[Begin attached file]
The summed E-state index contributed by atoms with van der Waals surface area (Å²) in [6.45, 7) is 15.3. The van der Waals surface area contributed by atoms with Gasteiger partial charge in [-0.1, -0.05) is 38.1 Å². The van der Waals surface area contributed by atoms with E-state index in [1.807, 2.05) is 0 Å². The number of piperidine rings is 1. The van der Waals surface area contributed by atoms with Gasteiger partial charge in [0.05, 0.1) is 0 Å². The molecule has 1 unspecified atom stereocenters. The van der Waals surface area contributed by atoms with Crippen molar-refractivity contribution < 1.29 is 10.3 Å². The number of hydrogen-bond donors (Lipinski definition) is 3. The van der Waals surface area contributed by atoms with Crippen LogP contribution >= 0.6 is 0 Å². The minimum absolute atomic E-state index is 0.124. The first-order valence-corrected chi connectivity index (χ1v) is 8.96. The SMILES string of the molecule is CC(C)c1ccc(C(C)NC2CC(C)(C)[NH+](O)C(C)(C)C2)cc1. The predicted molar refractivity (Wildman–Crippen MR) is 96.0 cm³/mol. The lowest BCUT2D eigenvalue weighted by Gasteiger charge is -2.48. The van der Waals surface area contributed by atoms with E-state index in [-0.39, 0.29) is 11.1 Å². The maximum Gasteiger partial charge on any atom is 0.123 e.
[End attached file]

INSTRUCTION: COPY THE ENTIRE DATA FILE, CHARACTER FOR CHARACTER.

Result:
The summed E-state index contributed by atoms with van der Waals surface area (Å²) in [6.45, 7) is 15.3. The van der Waals surface area contributed by atoms with Gasteiger partial charge in [-0.1, -0.05) is 38.1 Å². The van der Waals surface area contributed by atoms with E-state index in [1.807, 2.05) is 0 Å². The number of piperidine rings is 1. The van der Waals surface area contributed by atoms with Gasteiger partial charge in [0.05, 0.1) is 0 Å². The molecule has 1 unspecified atom stereocenters. The van der Waals surface area contributed by atoms with Crippen molar-refractivity contribution < 1.29 is 10.3 Å². The number of hydrogen-bond donors (Lipinski definition) is 3. The van der Waals surface area contributed by atoms with Crippen LogP contribution >= 0.6 is 0 Å². The minimum absolute atomic E-state index is 0.124. The first-order valence-corrected chi connectivity index (χ1v) is 8.96. The SMILES string of the molecule is CC(C)c1ccc(C(C)NC2CC(C)(C)[NH+](O)C(C)(C)C2)cc1. The predicted molar refractivity (Wildman–Crippen MR) is 96.0 cm³/mol. The lowest BCUT2D eigenvalue weighted by Gasteiger charge is -2.48. The van der Waals surface area contributed by atoms with E-state index in [-0.39, 0.29) is 11.1 Å². The maximum Gasteiger partial charge on any atom is 0.123 e.